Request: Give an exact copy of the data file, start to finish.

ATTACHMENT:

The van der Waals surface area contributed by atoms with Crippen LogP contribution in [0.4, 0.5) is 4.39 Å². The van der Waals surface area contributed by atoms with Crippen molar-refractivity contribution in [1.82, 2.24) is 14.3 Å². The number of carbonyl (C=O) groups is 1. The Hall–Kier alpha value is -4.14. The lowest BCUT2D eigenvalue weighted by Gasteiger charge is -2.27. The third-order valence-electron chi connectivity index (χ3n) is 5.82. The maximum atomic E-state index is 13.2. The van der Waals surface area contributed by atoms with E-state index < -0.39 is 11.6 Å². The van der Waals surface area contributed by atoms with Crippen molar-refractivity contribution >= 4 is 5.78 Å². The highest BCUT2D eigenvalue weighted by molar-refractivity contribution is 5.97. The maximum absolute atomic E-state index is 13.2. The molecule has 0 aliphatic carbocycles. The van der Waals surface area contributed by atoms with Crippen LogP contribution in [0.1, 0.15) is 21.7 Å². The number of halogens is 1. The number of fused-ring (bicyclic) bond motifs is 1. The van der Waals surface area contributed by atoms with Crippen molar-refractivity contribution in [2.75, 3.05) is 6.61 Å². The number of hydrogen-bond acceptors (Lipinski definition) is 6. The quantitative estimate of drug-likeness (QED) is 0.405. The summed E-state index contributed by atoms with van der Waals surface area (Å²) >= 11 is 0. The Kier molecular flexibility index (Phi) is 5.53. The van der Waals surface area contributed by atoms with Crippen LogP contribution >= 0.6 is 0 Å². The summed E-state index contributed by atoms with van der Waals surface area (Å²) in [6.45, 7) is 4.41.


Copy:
The van der Waals surface area contributed by atoms with Crippen LogP contribution in [0.4, 0.5) is 4.39 Å². The van der Waals surface area contributed by atoms with Crippen molar-refractivity contribution in [1.82, 2.24) is 14.3 Å². The number of carbonyl (C=O) groups is 1. The Hall–Kier alpha value is -4.14. The lowest BCUT2D eigenvalue weighted by Gasteiger charge is -2.27. The third-order valence-electron chi connectivity index (χ3n) is 5.82. The maximum atomic E-state index is 13.2. The van der Waals surface area contributed by atoms with E-state index < -0.39 is 11.6 Å². The van der Waals surface area contributed by atoms with Crippen molar-refractivity contribution >= 4 is 5.78 Å². The highest BCUT2D eigenvalue weighted by molar-refractivity contribution is 5.97. The maximum absolute atomic E-state index is 13.2. The molecule has 0 aliphatic carbocycles. The van der Waals surface area contributed by atoms with Crippen LogP contribution in [0.1, 0.15) is 21.7 Å². The number of halogens is 1. The number of fused-ring (bicyclic) bond motifs is 1. The van der Waals surface area contributed by atoms with Crippen molar-refractivity contribution in [2.75, 3.05) is 6.61 Å². The number of hydrogen-bond acceptors (Lipinski definition) is 6. The quantitative estimate of drug-likeness (QED) is 0.405. The summed E-state index contributed by atoms with van der Waals surface area (Å²) >= 11 is 0. The Kier molecular flexibility index (Phi) is 5.53. The van der Waals surface area contributed by atoms with Crippen LogP contribution >= 0.6 is 0 Å². The summed E-state index contributed by atoms with van der Waals surface area (Å²) in [6.45, 7) is 4.41.